Marina Shifrin’s interpretive dance resignation video hit the internet with a storm this week. In it she explains she’s quitting Next Media Animation in Taipei, “an awesome company,” because her boss only cares about quantity of videos and views.
Marina’s opinion didn’t align with her boss’s, and so she decided to quit.
If the YouTube comments are any indication, many of us are living vicariously through Marina’s video. Forbes recently found that 2 million Americans quit their jobs each month, even in our current unstable economy. Forbes has found that “74% of people would today consider finding a new job” and “32% are actively looking.”
So why do so many stay in jobs where they dissatisfied? Economists Steven Dubner and Steve Levitt explains it in terms of “sunk cost” versus “opportunity cost.” In an early Freakonimics Radio podcast, Dubner explains how we weigh the time we’ve already sunk into a commitment against all the potential opportunities we pass up by staying. It’s easy to get caught up in the sunk cost fallacy: believing you shouldn’t quit something because you have already invested so much time and energy into it. For some, it’s worth staying in a job simply for that reason.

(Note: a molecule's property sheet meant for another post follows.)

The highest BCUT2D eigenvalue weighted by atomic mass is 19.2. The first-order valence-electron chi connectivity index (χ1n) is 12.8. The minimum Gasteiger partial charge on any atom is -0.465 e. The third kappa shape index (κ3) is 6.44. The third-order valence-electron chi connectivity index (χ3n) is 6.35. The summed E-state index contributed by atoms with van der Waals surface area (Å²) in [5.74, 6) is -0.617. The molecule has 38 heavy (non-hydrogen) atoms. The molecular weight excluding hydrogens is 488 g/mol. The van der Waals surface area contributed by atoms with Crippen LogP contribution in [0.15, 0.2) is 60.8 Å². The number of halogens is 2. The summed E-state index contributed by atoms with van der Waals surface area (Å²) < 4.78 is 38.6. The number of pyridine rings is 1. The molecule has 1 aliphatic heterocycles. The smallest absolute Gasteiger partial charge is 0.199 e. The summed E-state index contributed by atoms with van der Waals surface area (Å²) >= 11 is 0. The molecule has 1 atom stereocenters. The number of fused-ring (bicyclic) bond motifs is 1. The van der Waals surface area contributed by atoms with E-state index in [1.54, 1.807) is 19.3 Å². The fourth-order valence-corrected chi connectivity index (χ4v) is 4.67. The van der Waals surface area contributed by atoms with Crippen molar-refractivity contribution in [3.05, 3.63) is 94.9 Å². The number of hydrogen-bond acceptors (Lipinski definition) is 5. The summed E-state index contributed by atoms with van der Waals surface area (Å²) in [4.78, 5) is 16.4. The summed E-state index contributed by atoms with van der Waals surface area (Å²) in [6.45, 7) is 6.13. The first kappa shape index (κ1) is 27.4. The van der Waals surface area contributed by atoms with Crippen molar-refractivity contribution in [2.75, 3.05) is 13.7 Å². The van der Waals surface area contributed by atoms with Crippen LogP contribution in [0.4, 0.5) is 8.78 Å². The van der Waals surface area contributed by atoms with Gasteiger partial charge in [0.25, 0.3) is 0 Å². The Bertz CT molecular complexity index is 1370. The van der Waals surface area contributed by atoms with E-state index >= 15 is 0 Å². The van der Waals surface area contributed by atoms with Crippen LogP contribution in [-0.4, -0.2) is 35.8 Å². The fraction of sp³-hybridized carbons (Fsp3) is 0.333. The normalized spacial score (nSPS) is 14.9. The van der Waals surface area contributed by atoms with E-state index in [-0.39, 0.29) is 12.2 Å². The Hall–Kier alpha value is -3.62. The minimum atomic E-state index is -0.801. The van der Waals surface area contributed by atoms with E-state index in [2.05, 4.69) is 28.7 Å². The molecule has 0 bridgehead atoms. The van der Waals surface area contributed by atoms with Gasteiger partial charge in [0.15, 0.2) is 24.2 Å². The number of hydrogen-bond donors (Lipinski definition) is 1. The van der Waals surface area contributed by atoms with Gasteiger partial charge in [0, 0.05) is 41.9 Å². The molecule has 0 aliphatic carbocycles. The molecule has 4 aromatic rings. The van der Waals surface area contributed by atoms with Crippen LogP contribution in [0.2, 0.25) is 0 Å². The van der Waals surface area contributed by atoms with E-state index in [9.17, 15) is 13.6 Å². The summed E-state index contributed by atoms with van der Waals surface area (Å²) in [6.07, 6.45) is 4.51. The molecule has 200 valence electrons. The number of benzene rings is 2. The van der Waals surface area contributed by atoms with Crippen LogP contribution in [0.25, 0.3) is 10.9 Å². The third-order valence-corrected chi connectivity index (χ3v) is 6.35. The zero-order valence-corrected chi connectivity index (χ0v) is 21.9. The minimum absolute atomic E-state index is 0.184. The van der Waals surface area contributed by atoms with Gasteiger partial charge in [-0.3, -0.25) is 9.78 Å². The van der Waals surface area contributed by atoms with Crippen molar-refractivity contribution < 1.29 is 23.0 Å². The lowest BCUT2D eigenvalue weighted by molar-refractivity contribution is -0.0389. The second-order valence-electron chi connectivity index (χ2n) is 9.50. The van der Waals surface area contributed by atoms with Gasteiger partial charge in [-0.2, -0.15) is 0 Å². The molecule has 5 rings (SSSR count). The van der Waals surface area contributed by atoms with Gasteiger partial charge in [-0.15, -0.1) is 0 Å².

In the same Freakonomics story, Levitt, who has happily looks back on many instances of quitting, explains, “You make choices without a lot of information. Then you get more information, and quitting is often the right thing to do.”
For Marina Shifrin, who believed video quality is more important than quantity, it took almost two years to realize her beliefs don’t align with the company. Leadership literature today supports her choice too – agreeing that we do the best work in jobs where we can be our authentic selves.
Have you ever quit something – or dreamed of it? I’d love to hear your stories in the comments below!